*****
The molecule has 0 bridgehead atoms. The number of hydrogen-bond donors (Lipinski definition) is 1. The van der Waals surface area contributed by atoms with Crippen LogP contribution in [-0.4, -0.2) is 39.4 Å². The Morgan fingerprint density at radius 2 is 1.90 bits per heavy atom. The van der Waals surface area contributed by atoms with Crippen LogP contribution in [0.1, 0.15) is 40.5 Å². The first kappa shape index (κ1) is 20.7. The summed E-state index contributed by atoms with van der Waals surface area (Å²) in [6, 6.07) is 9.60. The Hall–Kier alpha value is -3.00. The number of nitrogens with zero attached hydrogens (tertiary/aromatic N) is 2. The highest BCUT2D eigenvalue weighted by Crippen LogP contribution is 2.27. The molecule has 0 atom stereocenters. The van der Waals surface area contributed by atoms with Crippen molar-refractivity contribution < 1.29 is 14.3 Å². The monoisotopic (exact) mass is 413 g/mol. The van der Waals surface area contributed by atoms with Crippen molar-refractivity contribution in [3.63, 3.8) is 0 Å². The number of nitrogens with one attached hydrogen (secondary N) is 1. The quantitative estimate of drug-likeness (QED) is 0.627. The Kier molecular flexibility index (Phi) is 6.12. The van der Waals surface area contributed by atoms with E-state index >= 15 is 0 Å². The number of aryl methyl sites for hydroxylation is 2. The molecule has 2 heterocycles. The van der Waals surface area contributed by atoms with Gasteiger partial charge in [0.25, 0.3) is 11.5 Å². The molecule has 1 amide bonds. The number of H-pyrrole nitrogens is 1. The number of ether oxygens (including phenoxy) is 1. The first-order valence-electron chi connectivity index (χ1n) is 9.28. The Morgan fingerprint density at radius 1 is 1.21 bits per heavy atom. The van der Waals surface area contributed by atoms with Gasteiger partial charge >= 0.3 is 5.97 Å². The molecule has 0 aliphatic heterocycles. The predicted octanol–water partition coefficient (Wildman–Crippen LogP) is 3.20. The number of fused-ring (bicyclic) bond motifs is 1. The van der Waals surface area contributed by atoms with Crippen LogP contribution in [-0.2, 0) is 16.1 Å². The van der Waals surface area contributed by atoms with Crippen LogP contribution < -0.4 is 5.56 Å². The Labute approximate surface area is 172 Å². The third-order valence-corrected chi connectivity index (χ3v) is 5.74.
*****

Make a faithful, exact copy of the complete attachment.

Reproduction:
The molecule has 0 bridgehead atoms. The number of hydrogen-bond donors (Lipinski definition) is 1. The van der Waals surface area contributed by atoms with Crippen LogP contribution in [-0.4, -0.2) is 39.4 Å². The Morgan fingerprint density at radius 2 is 1.90 bits per heavy atom. The van der Waals surface area contributed by atoms with Crippen LogP contribution in [0.1, 0.15) is 40.5 Å². The first kappa shape index (κ1) is 20.7. The summed E-state index contributed by atoms with van der Waals surface area (Å²) in [6, 6.07) is 9.60. The Hall–Kier alpha value is -3.00. The number of nitrogens with zero attached hydrogens (tertiary/aromatic N) is 2. The highest BCUT2D eigenvalue weighted by Crippen LogP contribution is 2.27. The molecule has 0 atom stereocenters. The van der Waals surface area contributed by atoms with Crippen molar-refractivity contribution < 1.29 is 14.3 Å². The monoisotopic (exact) mass is 413 g/mol. The van der Waals surface area contributed by atoms with Crippen molar-refractivity contribution in [3.63, 3.8) is 0 Å². The number of nitrogens with one attached hydrogen (secondary N) is 1. The quantitative estimate of drug-likeness (QED) is 0.627. The Kier molecular flexibility index (Phi) is 6.12. The van der Waals surface area contributed by atoms with E-state index >= 15 is 0 Å². The number of aryl methyl sites for hydroxylation is 2. The molecule has 2 heterocycles. The van der Waals surface area contributed by atoms with Gasteiger partial charge in [0.25, 0.3) is 11.5 Å². The molecule has 1 amide bonds. The number of H-pyrrole nitrogens is 1. The number of ether oxygens (including phenoxy) is 1. The first-order valence-electron chi connectivity index (χ1n) is 9.28. The Morgan fingerprint density at radius 1 is 1.21 bits per heavy atom. The van der Waals surface area contributed by atoms with Gasteiger partial charge >= 0.3 is 5.97 Å². The molecule has 0 aliphatic heterocycles. The predicted octanol–water partition coefficient (Wildman–Crippen LogP) is 3.20. The number of fused-ring (bicyclic) bond motifs is 1. The van der Waals surface area contributed by atoms with Crippen LogP contribution in [-0.2, 0) is 16.1 Å². The van der Waals surface area contributed by atoms with Crippen LogP contribution < -0.4 is 5.56 Å². The Labute approximate surface area is 172 Å². The third-order valence-corrected chi connectivity index (χ3v) is 5.74.